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10 Sep 2014
Nanjing 2014 , YOG , IOC News

Cycling: Teams reinvent the wheel in Nanjing

All the cycling events at the Nanjing 2014 Youth Olympic Games took the form of team competitions. The men’s and women’s events featured two athletes per team, while the mixed relay saw teams of four competing in a mash-up of mountain bike, BMX and road disciplines. The three gold medals on offer were shared between Colombia, Italy and Czech Republic

Staged over five days, the men’s and women’s team events comprised a mountain bike cross-country eliminator, a road time trial, a BMX leg and a cross-country Olympic mountain bike race, before concluding with a mass-start road race.
Both competitors in each team were required to start the road race, while each team member also had to start in two of the other four events, though only one of them could start in each event. Points were allocated to the competitors based on their ranking in each race, with the team amassing the highest number of points after the five events being declared the winner.

The four-leg mixed-team relay, which involved cross-country mountain bike races and road races for both men and women, was another YOG first and served up just as much excitement.

Italians win by a wheel

After five gruelling events, the women’s team competition was decided in a thrilling sprint finish. Italy’s Sofia Beggin finished third by a wheel length from her Czech and Danish rivals to score 65 points for her team and secure the gold medal with a total score of 248.

The Czech Republic finished runners-up with 230 points, while Denmark took bronze with 225.

It was only when the Youth Information Service gave them the happy news that Beggin and her team-mate Chiara Teocchi realised they would be topping the podium.

“We can’t believe it, we are so happy,” said a jubilant Teocchi. “Our team is strong in a lot of different areas so we cover for each other. She [Beggin] is a road woman and I’m more of a mountain biker.

“Sofia is a very good sprinter, so she did just enough today to get the win. It is a very tough event and the course today was extremely hard. But we kept working together and encouraging each other,” she added.

“Sofia was brilliant and we are really proud of each other. Italian cycling is on a high at the moment, with Vincenzo Nibali winning the Tour de France.”

Having led the event after four races, the Danes fell just short in the bunch sprint, much to the chagrin of Pernille Mathiesen, who came in ninth.

“I’m very disappointed,” she said. “Today was so hard, a really hard course and so hot. But we tried our best. We lost it right at the end.”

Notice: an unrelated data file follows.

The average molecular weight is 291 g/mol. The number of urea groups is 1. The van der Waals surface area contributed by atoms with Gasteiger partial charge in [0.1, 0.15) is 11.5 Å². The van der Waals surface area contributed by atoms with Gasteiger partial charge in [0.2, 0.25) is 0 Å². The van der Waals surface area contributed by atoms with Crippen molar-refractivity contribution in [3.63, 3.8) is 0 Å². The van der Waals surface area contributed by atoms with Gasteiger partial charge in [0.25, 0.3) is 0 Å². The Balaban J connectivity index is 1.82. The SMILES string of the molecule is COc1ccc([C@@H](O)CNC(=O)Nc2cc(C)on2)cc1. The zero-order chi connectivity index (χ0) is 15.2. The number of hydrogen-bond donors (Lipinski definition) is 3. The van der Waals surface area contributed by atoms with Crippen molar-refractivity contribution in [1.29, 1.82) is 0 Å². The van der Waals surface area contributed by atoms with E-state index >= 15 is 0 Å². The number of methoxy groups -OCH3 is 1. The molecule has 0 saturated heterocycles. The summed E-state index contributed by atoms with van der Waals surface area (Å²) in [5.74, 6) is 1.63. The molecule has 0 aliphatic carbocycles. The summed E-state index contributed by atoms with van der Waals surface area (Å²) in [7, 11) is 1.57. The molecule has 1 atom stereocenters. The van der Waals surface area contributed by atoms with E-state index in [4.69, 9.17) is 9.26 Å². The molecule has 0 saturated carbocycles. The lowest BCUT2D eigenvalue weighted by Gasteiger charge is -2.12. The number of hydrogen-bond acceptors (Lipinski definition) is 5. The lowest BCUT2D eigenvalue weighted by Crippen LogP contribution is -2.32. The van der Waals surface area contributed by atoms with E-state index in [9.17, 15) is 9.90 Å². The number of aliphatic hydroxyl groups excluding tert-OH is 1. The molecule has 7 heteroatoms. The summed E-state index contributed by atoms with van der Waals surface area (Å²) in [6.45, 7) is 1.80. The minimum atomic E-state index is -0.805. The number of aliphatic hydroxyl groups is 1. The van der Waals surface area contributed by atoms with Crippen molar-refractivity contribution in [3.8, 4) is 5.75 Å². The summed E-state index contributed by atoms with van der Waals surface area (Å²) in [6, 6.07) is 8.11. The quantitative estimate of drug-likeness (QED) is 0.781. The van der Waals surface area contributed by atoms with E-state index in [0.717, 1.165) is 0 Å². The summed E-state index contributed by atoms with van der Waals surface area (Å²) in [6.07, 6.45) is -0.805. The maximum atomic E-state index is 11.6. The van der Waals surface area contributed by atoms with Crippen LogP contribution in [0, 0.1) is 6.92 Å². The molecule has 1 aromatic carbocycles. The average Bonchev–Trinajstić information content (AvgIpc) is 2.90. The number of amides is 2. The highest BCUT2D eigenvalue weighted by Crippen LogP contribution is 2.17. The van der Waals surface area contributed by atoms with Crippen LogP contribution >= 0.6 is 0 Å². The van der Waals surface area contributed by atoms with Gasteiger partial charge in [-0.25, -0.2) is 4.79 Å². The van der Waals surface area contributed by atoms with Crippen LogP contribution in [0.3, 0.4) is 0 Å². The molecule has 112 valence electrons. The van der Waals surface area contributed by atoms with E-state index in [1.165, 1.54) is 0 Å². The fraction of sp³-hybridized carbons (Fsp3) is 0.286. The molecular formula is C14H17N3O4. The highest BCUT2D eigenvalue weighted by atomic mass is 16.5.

Colombia hold off European surge

Colombia saw off the challenges of Denmark and the Netherlands to take the men’s gold and ensure that the YOG title would be returning to South America.

John Anderson Rodriguez Salazar was the first Colombian across the line in the road race, taking his team’s overall score to 273 points, 16 clear of second-placed Denmark, with the Dutch finishing a point further back in third.

“I’m really happy,” said Rodriguez Salazar. “The course looked easy yesterday when we tried it, but in the race the level was really high. But we worked really hard for this.”

“I hope the result will open the door – maybe next year a European team will take me on. Nairo Quintana and Rigoberto Uran [two Colombian cyclists who ride professionally in Europe] are a big inspiration. I want to be like them and maybe go beyond them.”

It was a tough day in the saddle for all the riders, as Denmark’s Mikkel Honore confirmed: “It was unbelievably hard and hot. But it is great to win a silver medal. I won the time trial event, so I’m happy that I did enough to help get us on the podium. Nanjing has been a great experience.”

Meanwhile, bronze medallist Wiebe Scholten heaped praise on team-mate Niek Kimmann for helping the Dutch secure third spot on the podium: “Niek is a BMX rider, but he managed to do two laps of the course with the peloton, which is an amazing achievement.”

Czechs cook up winning blend in new event

Having set the tone by pitting mountain bikers against road racers and giving time trialists the chance to showcase their BMX skills, the men’s and women’s events made way for the equally experimental mixed-team relay.

The teams of two men and two women tackled the mountain bike course first, before passing the baton to the road specialists, who fought it out for the medals.

In conditions made even more challenging by driving rain, Czech Republic’s Nikola Noskova pipped Italy’s Sofia Beggin in a photo finish to secure gold for the eastern Europeans, whose team also featured Roman Lehky, Jan Rajchart and Barbora Prudkova. Ukraine completed the top three.

“I’m so very happy, it’s incredible to win gold,” Noskova said after edging out the women’s team gold medallist. “The sprint was very close.”

“Nikka is the best, her sprint was amazing,” said Prudkova of her team-mate Noskova, before voicing her praise for the new format: “This is an exciting and brilliant event.”

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